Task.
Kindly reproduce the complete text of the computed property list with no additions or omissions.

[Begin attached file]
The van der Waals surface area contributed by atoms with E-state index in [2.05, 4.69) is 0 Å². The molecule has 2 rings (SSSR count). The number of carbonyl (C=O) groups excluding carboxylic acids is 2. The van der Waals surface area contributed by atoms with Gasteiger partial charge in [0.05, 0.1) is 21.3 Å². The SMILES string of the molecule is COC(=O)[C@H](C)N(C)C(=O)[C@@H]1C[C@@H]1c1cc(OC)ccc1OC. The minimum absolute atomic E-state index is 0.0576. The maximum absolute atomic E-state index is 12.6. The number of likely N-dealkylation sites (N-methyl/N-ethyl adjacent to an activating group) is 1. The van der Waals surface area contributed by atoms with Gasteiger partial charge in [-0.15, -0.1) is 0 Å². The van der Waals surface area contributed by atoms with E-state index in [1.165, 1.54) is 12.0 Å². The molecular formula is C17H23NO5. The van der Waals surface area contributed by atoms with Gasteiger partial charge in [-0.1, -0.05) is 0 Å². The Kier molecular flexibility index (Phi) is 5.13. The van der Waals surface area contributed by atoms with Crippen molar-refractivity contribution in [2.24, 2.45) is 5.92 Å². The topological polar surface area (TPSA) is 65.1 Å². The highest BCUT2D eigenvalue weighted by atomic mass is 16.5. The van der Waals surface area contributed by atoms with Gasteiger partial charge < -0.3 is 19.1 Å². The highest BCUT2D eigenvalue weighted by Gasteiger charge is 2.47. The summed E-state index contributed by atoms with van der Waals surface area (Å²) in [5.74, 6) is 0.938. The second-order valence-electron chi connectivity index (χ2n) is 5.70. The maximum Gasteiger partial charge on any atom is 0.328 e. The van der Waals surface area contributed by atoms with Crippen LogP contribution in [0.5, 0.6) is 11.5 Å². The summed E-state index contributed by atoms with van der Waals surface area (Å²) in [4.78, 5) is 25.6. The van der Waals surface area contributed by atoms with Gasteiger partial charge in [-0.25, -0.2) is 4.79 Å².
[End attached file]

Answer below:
The van der Waals surface area contributed by atoms with E-state index in [2.05, 4.69) is 0 Å². The molecule has 2 rings (SSSR count). The number of carbonyl (C=O) groups excluding carboxylic acids is 2. The van der Waals surface area contributed by atoms with Gasteiger partial charge in [0.05, 0.1) is 21.3 Å². The SMILES string of the molecule is COC(=O)[C@H](C)N(C)C(=O)[C@@H]1C[C@@H]1c1cc(OC)ccc1OC. The minimum absolute atomic E-state index is 0.0576. The maximum absolute atomic E-state index is 12.6. The number of likely N-dealkylation sites (N-methyl/N-ethyl adjacent to an activating group) is 1. The van der Waals surface area contributed by atoms with Gasteiger partial charge in [-0.15, -0.1) is 0 Å². The van der Waals surface area contributed by atoms with E-state index in [1.165, 1.54) is 12.0 Å². The molecular formula is C17H23NO5. The van der Waals surface area contributed by atoms with Gasteiger partial charge in [-0.1, -0.05) is 0 Å². The Kier molecular flexibility index (Phi) is 5.13. The van der Waals surface area contributed by atoms with Crippen molar-refractivity contribution in [2.24, 2.45) is 5.92 Å². The topological polar surface area (TPSA) is 65.1 Å². The highest BCUT2D eigenvalue weighted by atomic mass is 16.5. The van der Waals surface area contributed by atoms with Gasteiger partial charge < -0.3 is 19.1 Å². The highest BCUT2D eigenvalue weighted by Gasteiger charge is 2.47. The summed E-state index contributed by atoms with van der Waals surface area (Å²) in [5.74, 6) is 0.938. The second-order valence-electron chi connectivity index (χ2n) is 5.70. The maximum Gasteiger partial charge on any atom is 0.328 e. The van der Waals surface area contributed by atoms with Crippen LogP contribution in [0.5, 0.6) is 11.5 Å². The summed E-state index contributed by atoms with van der Waals surface area (Å²) in [4.78, 5) is 25.6. The van der Waals surface area contributed by atoms with Gasteiger partial charge in [-0.25, -0.2) is 4.79 Å².